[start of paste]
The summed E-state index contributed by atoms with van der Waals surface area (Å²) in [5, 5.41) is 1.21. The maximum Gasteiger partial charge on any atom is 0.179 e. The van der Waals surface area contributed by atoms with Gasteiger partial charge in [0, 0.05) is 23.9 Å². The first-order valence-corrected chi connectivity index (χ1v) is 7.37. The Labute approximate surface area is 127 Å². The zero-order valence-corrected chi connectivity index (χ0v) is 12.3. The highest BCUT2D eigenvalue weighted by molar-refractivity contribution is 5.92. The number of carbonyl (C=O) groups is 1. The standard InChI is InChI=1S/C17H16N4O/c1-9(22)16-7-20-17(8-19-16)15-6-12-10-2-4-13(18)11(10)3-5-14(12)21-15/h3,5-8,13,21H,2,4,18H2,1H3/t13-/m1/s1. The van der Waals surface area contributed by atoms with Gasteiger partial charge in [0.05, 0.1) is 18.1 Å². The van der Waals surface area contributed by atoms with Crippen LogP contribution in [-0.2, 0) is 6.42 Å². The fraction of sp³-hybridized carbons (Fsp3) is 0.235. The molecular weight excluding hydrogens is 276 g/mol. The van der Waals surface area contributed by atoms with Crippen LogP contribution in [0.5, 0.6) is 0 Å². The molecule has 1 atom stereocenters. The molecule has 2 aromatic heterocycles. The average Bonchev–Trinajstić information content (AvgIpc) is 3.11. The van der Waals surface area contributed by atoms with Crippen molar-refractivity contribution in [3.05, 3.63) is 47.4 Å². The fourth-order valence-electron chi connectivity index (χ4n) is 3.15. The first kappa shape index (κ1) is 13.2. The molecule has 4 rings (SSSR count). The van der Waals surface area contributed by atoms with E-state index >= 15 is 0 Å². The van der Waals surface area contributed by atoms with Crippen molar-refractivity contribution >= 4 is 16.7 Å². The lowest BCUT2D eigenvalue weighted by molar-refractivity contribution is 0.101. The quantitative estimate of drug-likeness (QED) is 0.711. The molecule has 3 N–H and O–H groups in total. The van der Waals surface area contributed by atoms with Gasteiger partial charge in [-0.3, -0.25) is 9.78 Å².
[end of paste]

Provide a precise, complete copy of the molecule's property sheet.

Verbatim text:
The summed E-state index contributed by atoms with van der Waals surface area (Å²) in [5, 5.41) is 1.21. The maximum Gasteiger partial charge on any atom is 0.179 e. The van der Waals surface area contributed by atoms with Gasteiger partial charge in [0, 0.05) is 23.9 Å². The first-order valence-corrected chi connectivity index (χ1v) is 7.37. The Labute approximate surface area is 127 Å². The zero-order valence-corrected chi connectivity index (χ0v) is 12.3. The highest BCUT2D eigenvalue weighted by molar-refractivity contribution is 5.92. The number of carbonyl (C=O) groups is 1. The standard InChI is InChI=1S/C17H16N4O/c1-9(22)16-7-20-17(8-19-16)15-6-12-10-2-4-13(18)11(10)3-5-14(12)21-15/h3,5-8,13,21H,2,4,18H2,1H3/t13-/m1/s1. The van der Waals surface area contributed by atoms with Gasteiger partial charge in [0.05, 0.1) is 18.1 Å². The van der Waals surface area contributed by atoms with Crippen LogP contribution in [-0.2, 0) is 6.42 Å². The fraction of sp³-hybridized carbons (Fsp3) is 0.235. The molecular weight excluding hydrogens is 276 g/mol. The van der Waals surface area contributed by atoms with Crippen LogP contribution in [0.5, 0.6) is 0 Å². The molecule has 1 atom stereocenters. The molecule has 2 aromatic heterocycles. The average Bonchev–Trinajstić information content (AvgIpc) is 3.11. The van der Waals surface area contributed by atoms with Crippen molar-refractivity contribution in [3.05, 3.63) is 47.4 Å². The fourth-order valence-electron chi connectivity index (χ4n) is 3.15. The first kappa shape index (κ1) is 13.2. The molecule has 4 rings (SSSR count). The van der Waals surface area contributed by atoms with E-state index >= 15 is 0 Å². The van der Waals surface area contributed by atoms with Crippen molar-refractivity contribution >= 4 is 16.7 Å². The lowest BCUT2D eigenvalue weighted by molar-refractivity contribution is 0.101. The quantitative estimate of drug-likeness (QED) is 0.711. The molecule has 3 N–H and O–H groups in total. The van der Waals surface area contributed by atoms with Gasteiger partial charge in [-0.3, -0.25) is 9.78 Å².